Friday, July 11, 2008

"The Great Debaters" Movie

Althought it's rated PG-13, I allowed my whole family (aged 10 and up) to watch "The Great Debaters" last night. I was glad we did. Based on the true story of the first African-American college debate team, the drama revolves around Melvin Tolson and his Wiley College students. I was impressed how Tolson taught his debate team to stand up for themselves and use their God-given intelligence. I was impressed how James Farmer, Jr. attended college at age 14. I was impressed that he quoted from Saint Augustine in his final rebuttal agains the Harvard University national champions. But Texas in the late 1930s is still mired in Jim Crow rules and blatant racism.

*Spoilers* We skipped the bedroom scene between the Wiley College sweethearts. But I was able to narrate in whispers through the lynching scene. The car-load from Wiley accidentally comes upon a mob who has just lynched a black man, and they narrowly escape back down the dirt road.

The special features include a live interview with the living members of the Wiley College debate team and Denzel Washington. An inspirational drama produced by Oprah Winfrey.

Happily, this movie shows that people of all colors can be very smart and very stupid. It opened the door for a good discussion of slavery and would work well as a follow up to a Civil War unit study. We also watched "Black Ulysses" which is an episode in "The Young Riders" DVD #2 about the underground railroad helping slaves escape in 1961.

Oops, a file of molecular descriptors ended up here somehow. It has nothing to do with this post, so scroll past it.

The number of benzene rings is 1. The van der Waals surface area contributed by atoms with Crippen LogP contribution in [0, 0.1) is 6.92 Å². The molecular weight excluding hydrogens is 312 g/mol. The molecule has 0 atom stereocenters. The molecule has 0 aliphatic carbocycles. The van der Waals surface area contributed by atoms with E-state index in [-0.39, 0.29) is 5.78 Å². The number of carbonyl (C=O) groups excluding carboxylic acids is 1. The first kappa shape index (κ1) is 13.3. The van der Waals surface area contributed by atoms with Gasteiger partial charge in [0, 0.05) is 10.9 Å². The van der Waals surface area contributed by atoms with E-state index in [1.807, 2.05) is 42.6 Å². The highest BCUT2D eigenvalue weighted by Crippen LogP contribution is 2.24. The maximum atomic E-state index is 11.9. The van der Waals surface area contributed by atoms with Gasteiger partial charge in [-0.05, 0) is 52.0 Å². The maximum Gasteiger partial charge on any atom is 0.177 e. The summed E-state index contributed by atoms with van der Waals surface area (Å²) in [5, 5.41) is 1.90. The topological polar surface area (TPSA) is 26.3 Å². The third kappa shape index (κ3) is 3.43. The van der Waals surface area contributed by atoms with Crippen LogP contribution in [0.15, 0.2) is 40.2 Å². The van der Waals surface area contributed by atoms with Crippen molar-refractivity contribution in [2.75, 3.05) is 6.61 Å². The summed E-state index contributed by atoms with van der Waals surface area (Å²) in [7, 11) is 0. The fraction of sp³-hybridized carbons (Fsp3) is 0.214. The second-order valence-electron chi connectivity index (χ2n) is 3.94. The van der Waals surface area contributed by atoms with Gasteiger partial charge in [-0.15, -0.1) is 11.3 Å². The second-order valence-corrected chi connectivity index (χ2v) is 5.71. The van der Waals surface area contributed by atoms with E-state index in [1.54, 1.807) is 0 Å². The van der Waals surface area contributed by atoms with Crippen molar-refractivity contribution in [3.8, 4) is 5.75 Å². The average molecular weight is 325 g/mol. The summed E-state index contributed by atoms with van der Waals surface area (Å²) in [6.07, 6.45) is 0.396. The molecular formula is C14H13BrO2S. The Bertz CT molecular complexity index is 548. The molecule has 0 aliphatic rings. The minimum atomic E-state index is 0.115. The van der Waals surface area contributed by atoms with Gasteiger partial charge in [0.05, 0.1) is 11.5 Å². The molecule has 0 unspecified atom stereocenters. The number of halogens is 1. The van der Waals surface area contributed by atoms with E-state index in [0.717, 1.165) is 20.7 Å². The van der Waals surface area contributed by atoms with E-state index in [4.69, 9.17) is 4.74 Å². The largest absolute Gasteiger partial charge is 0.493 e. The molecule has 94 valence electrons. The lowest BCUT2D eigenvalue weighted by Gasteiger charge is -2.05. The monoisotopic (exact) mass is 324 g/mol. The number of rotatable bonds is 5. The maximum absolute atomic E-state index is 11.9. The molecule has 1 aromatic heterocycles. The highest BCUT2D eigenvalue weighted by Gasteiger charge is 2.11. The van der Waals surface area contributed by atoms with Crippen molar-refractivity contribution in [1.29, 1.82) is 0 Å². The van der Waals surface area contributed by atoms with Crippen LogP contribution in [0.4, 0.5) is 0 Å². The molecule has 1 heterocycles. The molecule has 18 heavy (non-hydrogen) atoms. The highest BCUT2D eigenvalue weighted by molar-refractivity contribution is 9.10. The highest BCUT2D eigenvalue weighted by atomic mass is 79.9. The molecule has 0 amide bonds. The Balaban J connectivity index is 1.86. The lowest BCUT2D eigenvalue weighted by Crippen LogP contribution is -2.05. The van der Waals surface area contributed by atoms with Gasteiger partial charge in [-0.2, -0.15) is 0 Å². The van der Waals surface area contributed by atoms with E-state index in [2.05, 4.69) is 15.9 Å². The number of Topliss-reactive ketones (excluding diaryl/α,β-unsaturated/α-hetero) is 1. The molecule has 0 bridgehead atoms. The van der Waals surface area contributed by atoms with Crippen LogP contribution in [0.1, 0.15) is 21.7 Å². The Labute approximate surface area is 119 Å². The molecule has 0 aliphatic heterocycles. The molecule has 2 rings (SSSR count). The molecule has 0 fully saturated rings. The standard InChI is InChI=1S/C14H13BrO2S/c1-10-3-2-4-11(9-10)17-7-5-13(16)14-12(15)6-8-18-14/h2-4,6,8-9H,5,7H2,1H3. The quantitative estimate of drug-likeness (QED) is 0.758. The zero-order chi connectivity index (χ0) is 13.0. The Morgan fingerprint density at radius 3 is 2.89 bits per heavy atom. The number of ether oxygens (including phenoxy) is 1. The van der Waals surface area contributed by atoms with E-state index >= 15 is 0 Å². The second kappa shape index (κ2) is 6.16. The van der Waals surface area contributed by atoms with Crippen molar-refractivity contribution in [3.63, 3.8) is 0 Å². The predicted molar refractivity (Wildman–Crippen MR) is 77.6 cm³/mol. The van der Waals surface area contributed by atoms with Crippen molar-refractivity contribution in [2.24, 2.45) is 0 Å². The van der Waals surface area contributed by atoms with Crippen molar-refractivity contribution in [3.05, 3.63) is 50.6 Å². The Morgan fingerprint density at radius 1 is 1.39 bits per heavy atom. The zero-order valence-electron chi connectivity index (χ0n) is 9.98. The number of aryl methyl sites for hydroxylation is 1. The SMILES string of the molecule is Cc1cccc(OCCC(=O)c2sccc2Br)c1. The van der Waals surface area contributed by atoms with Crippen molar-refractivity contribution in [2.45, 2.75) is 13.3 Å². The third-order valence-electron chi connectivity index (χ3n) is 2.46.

1 comment:

Candise & Crew said...

I saw your post about the movie "The Great Debaters" and had something to tell besides just general admiration for Denzel Washington- although that could be brought up at any time. Last spring, members of the Tolson family came to Kansas City to attend an awards night for the Debate Kansas City League. My family attended to celebrate my daughter and her team from Lincoln College Prep- Melvin Tolson's alma mater, class of 1919! Two sons and a grandson of Professor Tolson spoke at the awards ceremony; they remembered their father coaching the debaters when they were very small children. It was a living history night.

Hope to see you at the next JASNA event--

Ellen